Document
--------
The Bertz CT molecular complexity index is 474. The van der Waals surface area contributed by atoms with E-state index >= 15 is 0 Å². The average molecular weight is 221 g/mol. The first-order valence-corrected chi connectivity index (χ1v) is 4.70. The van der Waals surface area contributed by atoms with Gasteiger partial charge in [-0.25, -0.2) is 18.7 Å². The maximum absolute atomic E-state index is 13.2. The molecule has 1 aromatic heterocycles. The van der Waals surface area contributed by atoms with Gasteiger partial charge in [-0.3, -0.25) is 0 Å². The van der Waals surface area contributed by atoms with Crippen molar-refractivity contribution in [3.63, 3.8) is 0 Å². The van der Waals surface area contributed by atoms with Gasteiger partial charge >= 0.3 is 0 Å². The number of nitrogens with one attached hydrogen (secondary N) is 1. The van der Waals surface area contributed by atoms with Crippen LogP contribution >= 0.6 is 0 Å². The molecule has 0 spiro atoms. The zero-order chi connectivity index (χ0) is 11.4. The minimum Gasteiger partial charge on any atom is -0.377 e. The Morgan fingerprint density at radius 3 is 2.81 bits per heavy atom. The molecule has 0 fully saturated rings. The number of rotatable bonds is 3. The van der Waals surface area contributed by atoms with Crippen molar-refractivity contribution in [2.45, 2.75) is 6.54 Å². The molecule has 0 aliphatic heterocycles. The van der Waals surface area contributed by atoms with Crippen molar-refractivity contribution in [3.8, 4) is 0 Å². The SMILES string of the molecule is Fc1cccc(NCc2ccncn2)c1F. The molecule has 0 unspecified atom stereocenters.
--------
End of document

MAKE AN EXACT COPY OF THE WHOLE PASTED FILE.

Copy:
The Bertz CT molecular complexity index is 474. The van der Waals surface area contributed by atoms with E-state index >= 15 is 0 Å². The average molecular weight is 221 g/mol. The first-order valence-corrected chi connectivity index (χ1v) is 4.70. The van der Waals surface area contributed by atoms with Gasteiger partial charge in [-0.25, -0.2) is 18.7 Å². The maximum absolute atomic E-state index is 13.2. The molecule has 1 aromatic heterocycles. The van der Waals surface area contributed by atoms with Gasteiger partial charge in [-0.3, -0.25) is 0 Å². The van der Waals surface area contributed by atoms with Crippen molar-refractivity contribution in [3.63, 3.8) is 0 Å². The van der Waals surface area contributed by atoms with Gasteiger partial charge >= 0.3 is 0 Å². The number of nitrogens with one attached hydrogen (secondary N) is 1. The van der Waals surface area contributed by atoms with Crippen LogP contribution >= 0.6 is 0 Å². The molecule has 0 spiro atoms. The zero-order chi connectivity index (χ0) is 11.4. The minimum Gasteiger partial charge on any atom is -0.377 e. The Morgan fingerprint density at radius 3 is 2.81 bits per heavy atom. The molecule has 0 fully saturated rings. The number of rotatable bonds is 3. The van der Waals surface area contributed by atoms with Crippen molar-refractivity contribution in [2.45, 2.75) is 6.54 Å². The molecule has 0 aliphatic heterocycles. The van der Waals surface area contributed by atoms with Crippen molar-refractivity contribution in [3.8, 4) is 0 Å². The SMILES string of the molecule is Fc1cccc(NCc2ccncn2)c1F. The molecule has 0 unspecified atom stereocenters.